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Don Mattingly high on Joc Pederson, but preaches patience

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Jayne Kamin-Oncea-USA TODAY Sports

LOS ANGELES -- One of the more successful aspects of the Dodgers' season, and reportedly one of the main reasons manager Don Mattingly is expected to retain his job after an early playoff exit, was the handling of the outfield situation. The emergence of Joc Pederson adds a new wrinkle to the shuffle.

Mattingly juggled four egos, with four starting-level players, each an All-Star at one point, for three outfield spots, and ultimately coaxed very good production. Dodgers outfielders hit .285/.354/.463, leading the majors in OPS (.817), second in slugging percentage and on-base percentage, and third in batting average. The Dodgers outfield was also first in both wOBA (.359) and wRC+ (133).

Even more amazing is that the most productive offensive outfielder, at least on a per-plate-appearance basis, was lefty masher Scott Van Slyke, who excelled in a platoon role in 2014. Mattingly most of the year was quick to point out it wasn't four outfielders for three spots, it was five outfielders.

"But now five turns into six, with the kid," Mattingly said on Thursday.

That would be Pederson, who shared the Branch Rickey Dodgers minor league player of the year award this year with Corey Seager, the second time in three years Pederson captured the honor.

Pederson was the Pacific Coast League MVP in 2014 with Triple-A Albuquerque, hitting .303/.435/.582 with 33 home runs, 30 stolen bases and 100 walks. He was the first 30-30 player in the PCL in 80 years, and earned his first major league call-up when rosters expanded in September.

He played in 18 of the Dodgers' 25 games in September, starting three games in center field. He was just 4-for-28 (.143) at the plate with 11 strikeouts, but also walked nine times and put up a .351 on-base percentage.

"Do I think he can play in the big leagues?" Mattingly rhetorically asked on Thursday. "Yeah I think he can play in the big leagues."

The praise for Pederson is nothing new from Mattingly, who for over a year has been comparing the left-hander's swing to Robinson Cano and Carlos Gonzalez.

But Mattingly preached caution when asked if Pederson, who turns 23 in April, was ready for an every day position.

"That always remains to be seen. The one thing I don't like doing, because I've seen it backfire, is just anointing somebody. It's not fair. They don’t get to be a kid. They don’t get to be a rookie," Mattingly explained. "They walk in with this expectation and it’s just not fair because there’s going to be mistakes, there’s going to be struggles, for everyone. But I think he can play in the big leagues, that’s for sure."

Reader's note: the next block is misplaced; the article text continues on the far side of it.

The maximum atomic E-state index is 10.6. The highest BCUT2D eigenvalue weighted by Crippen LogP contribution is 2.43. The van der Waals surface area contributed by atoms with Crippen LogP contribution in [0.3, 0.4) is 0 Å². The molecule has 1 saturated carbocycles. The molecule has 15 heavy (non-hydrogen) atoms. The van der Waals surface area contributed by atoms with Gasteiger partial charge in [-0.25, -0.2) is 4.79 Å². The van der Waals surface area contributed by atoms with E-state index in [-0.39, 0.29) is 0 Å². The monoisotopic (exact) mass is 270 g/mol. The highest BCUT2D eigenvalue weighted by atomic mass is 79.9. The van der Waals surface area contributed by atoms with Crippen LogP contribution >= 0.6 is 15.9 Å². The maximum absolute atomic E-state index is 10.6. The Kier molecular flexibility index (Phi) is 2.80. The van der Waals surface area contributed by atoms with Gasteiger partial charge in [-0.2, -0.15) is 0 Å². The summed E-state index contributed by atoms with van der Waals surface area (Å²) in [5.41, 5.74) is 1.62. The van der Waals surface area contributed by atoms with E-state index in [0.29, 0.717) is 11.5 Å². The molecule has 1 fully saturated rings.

Mattingly likened his experience with Pederson to that of Nick Johnson when Mattingly was coaching with the Yankees, and thankfully Mattingly wasn't referring to health or ability to remain on the field.

"I said if given 500 at-bats would Johnson be able to hit in the big leagues, yes he would," Mattingly said. "But if you ask 'Is he going to hit right away?' I don't know the answer to that."

Johnson in his age 22-23 seasons hit .236/.341/.389, a 94 OPS+, in 2001-2002. From 2003-2009 Johnson hit .282/.414/.459, a 131 OPS+, even though those seasons were hampered by various injuries, limiting him to just 618 games played in seven years.

The Dodgers, who steadfastly refused to consider Pederson in any trades this season, expect him to be productive. Even if it's not from the get-go on April 6, 2015.

But there needs to be room for Pederson on the roster, too. The most likely avenue is likely a trade of one or both of Andre Ethier and Carl Crawford, each with three seasons and a load of money left on their respective contracts.

A trade is likely anyway, because while Ethier is to be commended for accepting a bench role — he started 10 times and accumulated 74 plate appearances in the final 60 games of the season — it's unlikely the $56 million remaining on his deal will be enough to convince Ethier to continue to sit.

What will be interesting is if the Dodgers only jettison one outfielder this winter. Let's say Ethier is dealt. It would be unlikely the Dodgers would stray, at least to start 2015, from the outfield alignment of Crawford in left field, Yasiel Puig in center, and Matt Kemp in right that played so well down the stretch.

Might Pederson — the best defensive center fielder in the organization — then claim a bench spot, with the idea that 200 major league plate appearances might do more for his development than 550 PA at Triple-A, now in Oklahoma City, where Pederson doesn't have much more to prove.

But there is an entire offseason to figure out what to do with the outfield, on the to-do list for Ned Colletti, or whoever might replace him.

Part of that offseason for Pederson will be spend playing winter ball for Leones del Escogido in the Dominican Republic. He spent last winter playing for Cardenales de Lara in Venzuela.

"Clearly I have to keep working," Pederson told Enrique Rojas of ESPN Deportes. "It's why I go to winter ball, and then I'll have time to rest."